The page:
Lecture 6: Interfaith Spirituality: IMPLICATIONS
Adam Blatner

(This is the 6th and last in a 6-lecture series for Senior University Georgetown, March 3, 2008)

In the first lecture, we reviewed some of the kinds of phenomena associated with interfaith spirituality, the scope of what is being discussed. In the second lecture I discussed some of the cultural trends leading up to the current cultural trend of interfaith spirituality. Lynette Reed discussed some other aspects in the third lecture and Linda Mitchell spoke about further dimensions in the 4th lecture.  The fifth lecture considered the common denominators discernable among the variety of types of spirituality. Today we’ll talk about the Implications of Interfaith Spirituality, the “so-what-ness” of all this.

The obvious first implication is to continue to respect and learn about different religions and also about the teachers in those religions who may have transcended the official dogma. Many were mystics, but not all. Many sought to reform the religion, to re-establish some aspect of the deeper spirit of the socio-cultural institution. Remember, religion is a social organization, a concerted effort to do something to support the spiritual impulse. But social organizations often get de-railed. So Francis of Assissi, and Martin Luther, and people throughout history have risen up to speak a fresh message. This was part of the work of prophecy in the Old Testament.

So what about you and your own search? That’s the second implication. Respect your own search, your own journey. Some may use these ideas to go deeper into their own faith tradition, some to make bridges with a son- or daughter-in-law who comes from a different religious background. And so forth—I suspect you can help me with further suggestions.

Consumerism: The Most Prevalent  Pseudo-Religion

Now I want to talk about some of the most common forms of quasi-spirituality. I heard it said that one interesting way to think about the concept of worship is that it is or should be not what you give your lip service to, but what you make as your highest priority. In that case, the real religion and form of worship in most of the West and maybe most of the world has become consumerism, the god Mammon. One of the more interesting theologians I met, Jay McDaniel, wrote about this and noted (on transparency 1) that there were ten temptations of consumerism. (Reference: McDaniel, J. (2000). Living from the Center. Chalice Press.)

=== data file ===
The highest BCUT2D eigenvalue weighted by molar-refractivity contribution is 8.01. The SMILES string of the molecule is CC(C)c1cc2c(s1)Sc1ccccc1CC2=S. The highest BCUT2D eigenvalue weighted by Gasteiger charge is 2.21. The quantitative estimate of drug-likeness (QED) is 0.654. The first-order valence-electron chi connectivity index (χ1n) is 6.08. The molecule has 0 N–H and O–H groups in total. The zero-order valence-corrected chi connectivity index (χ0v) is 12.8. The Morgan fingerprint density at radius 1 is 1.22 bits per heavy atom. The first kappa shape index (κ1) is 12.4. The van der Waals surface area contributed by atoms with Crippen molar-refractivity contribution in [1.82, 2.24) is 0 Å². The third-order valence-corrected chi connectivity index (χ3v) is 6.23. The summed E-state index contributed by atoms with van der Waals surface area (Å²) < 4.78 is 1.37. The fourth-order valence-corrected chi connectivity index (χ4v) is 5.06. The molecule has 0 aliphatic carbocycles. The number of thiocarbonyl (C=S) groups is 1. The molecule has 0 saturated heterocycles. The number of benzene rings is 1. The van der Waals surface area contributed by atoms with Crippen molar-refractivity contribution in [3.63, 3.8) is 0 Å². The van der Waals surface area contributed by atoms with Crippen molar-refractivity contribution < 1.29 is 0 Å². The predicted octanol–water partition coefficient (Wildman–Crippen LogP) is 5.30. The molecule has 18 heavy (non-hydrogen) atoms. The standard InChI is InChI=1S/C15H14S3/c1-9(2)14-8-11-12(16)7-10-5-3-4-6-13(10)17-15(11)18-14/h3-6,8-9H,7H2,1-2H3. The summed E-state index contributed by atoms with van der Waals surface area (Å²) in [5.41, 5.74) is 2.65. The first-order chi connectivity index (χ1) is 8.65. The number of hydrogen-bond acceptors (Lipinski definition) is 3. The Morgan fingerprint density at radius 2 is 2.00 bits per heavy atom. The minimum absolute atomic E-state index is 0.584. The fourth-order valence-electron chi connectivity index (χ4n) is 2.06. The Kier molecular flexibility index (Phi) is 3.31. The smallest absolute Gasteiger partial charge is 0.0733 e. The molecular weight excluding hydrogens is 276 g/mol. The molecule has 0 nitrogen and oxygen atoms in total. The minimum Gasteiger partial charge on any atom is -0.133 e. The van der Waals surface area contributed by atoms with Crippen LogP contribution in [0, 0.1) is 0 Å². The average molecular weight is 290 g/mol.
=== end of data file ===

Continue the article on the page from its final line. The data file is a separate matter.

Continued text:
The Ten Tempations of Consumerism involve believing that:
• appearance, affluence, and achievement are—and ought to be—the central organizing principles of our lives
• being compulsively busy, even to the point of exhaustion, is a sign of healthy and productive living
• having a successful career is more important than being a good parent, being a good neighbor, being a kind and loving person, or taking walks in the woods
• good work is reducible to making money, and that unpaid work—particularly in the home—is not really working
• the appropriate goal of life—higher than service to the poor or service to God—is to enjoy prosperity in the suburbs with the perfectly manicured lawn
• depression can be cured by shopping
• the most important thing in life is to "have my needs met"
• we humans are not citizens of our communities, much less vessels of God's love, but rather "consumers" who participate in a "global marketplace," and that other creatures are "commodities" for our use